Loyalist Book Reviews
The Burdens of Loyalty
The Burdens of Loyalty, by Stephen Davidson
Reviewed by Mike Lyon, President, LFA
Every now and then, a true gem crosses the path of the family researcher. A jewel that not only sparkles with new information, but also has the luster of being, well, just plain entertaining. On those occasions, the business of genealogical digging becomes a true joy. This happened to me last month when I received an email informing me of a new book, centered on a Lyon family, that fell into an easily readable format. The subtitle of the book was the first thing to catch my eye. The First American Civil War! Was there something I had missed in high school History class?
We use the term Civil War to designate those conflicts that occur within the borders of a nation in which brother fights brother, neighbor fights neighbor. That's EXACTLY what this book covers -- the conflict that existed between those loyal to the British crown (Loyalists) and those seeking independence from England (Patriots) during the American Revolutionary War. As we read, we see longstanding friendly relationships disintegrate and disappear as sides -- and arms -- are drawn.
The focus of the story, and the family around which the maelstrom of national politics and its aftermath centers, is that of John and Hepzibeth (Betts) Lyon of Connecticut. (John and Heppy appear in the LFA database and several of our members are descendants.) To have detailed personal details of any family during a major historical event is special. To have those events related to a Lyon are even more so.
Burdens of Loyalty is an easy and entertaining book -- more personal in nature than scholarly, but within its 200+ pages, the reader will find wonderful insights to the life and troubles of a family finding itself pitted against friends and neighbors and, ultimately, ending up on the losing side of the conflict. The story of the Loyalists after the War is largely unknown. The tales of blacklisting hardships, of resettlement, of the need to begin life anew in a foreign land leave the reader with a renewed appreciation for the fortitude of our ancestors.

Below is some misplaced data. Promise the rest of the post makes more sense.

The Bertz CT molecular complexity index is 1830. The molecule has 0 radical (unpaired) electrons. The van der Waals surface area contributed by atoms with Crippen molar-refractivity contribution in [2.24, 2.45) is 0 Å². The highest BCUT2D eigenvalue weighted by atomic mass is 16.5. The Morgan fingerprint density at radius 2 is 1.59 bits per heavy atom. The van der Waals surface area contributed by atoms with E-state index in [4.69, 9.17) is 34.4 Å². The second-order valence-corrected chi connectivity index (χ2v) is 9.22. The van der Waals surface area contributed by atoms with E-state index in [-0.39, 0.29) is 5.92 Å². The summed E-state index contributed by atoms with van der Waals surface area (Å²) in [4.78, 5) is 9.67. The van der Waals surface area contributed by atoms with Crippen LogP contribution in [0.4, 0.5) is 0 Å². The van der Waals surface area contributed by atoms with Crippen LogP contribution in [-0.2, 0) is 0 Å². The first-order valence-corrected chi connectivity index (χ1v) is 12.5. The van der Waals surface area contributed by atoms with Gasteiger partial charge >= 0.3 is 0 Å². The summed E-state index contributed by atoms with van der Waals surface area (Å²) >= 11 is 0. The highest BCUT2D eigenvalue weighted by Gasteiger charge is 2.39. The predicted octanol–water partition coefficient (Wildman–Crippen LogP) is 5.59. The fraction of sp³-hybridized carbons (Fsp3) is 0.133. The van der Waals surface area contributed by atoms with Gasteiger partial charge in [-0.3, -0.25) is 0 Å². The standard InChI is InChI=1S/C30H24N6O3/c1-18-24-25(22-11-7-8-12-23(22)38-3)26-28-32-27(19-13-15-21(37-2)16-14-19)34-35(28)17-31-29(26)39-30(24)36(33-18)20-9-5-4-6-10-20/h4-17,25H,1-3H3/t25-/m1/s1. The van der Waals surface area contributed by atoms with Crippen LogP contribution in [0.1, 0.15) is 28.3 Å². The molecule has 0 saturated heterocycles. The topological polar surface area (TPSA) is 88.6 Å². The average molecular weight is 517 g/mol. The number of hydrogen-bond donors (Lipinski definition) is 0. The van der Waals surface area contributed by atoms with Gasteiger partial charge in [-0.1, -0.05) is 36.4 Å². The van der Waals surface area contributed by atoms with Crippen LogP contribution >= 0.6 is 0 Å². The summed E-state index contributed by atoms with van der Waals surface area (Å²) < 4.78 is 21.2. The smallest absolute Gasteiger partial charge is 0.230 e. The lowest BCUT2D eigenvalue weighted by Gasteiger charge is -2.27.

In the pages of the Lyons Tale, I frequently encourage you to dig beyond the bare facts of dates and places in your research and to "put meat on the bones" by finding those anecdotes and historical facts that make our ancestors come alive. In Burdens, Steven Davidson has done a superb job of just that. John and Hepzibeth are followed before, during, and after the War and we learn of the living conditions and family and community relationships during this pivotal period in American history.
Like any good reference on the Revolutionary War, Burdens covers battles and bravery, prison life, and fugitive strategies -- but it also shows the endurance of the human spirit, the fortitude of standing up for your convictions, and the healing strength of community. The Lyon family is at the center, but their story is enmeshed with the stories of many other loyalists (and patriots) to place events of the time in fuller context.
Some textbooks mention that a Patriot fife and drum band was at the ceremony of Cornwallis? surrender at Yorktown. It's been said that the tune they played was "The World Turned Upside Down." A fitting tune to describe the life John and Hepzibeth faced as they became participants in the largest human exodus in American history. With the fertile fields of Connecticut behind them, they, with thousands of other loyalists, chose to begin life anew in Canada.
This book is a "must read" for any Lyon descendant, even if you are not a direct descendant of John and Heppy. You'll gain a new appreciation of life in the late 1700s New England. A bibliography is included to assist researchers. Burdens of Loyalty can be purchased directly from the Trinity Enterprise website.
Author: Stephen Davidson
Title: Letters for Elly
Publisher: Trinity Enterprise Inc. (Saint John, 2007)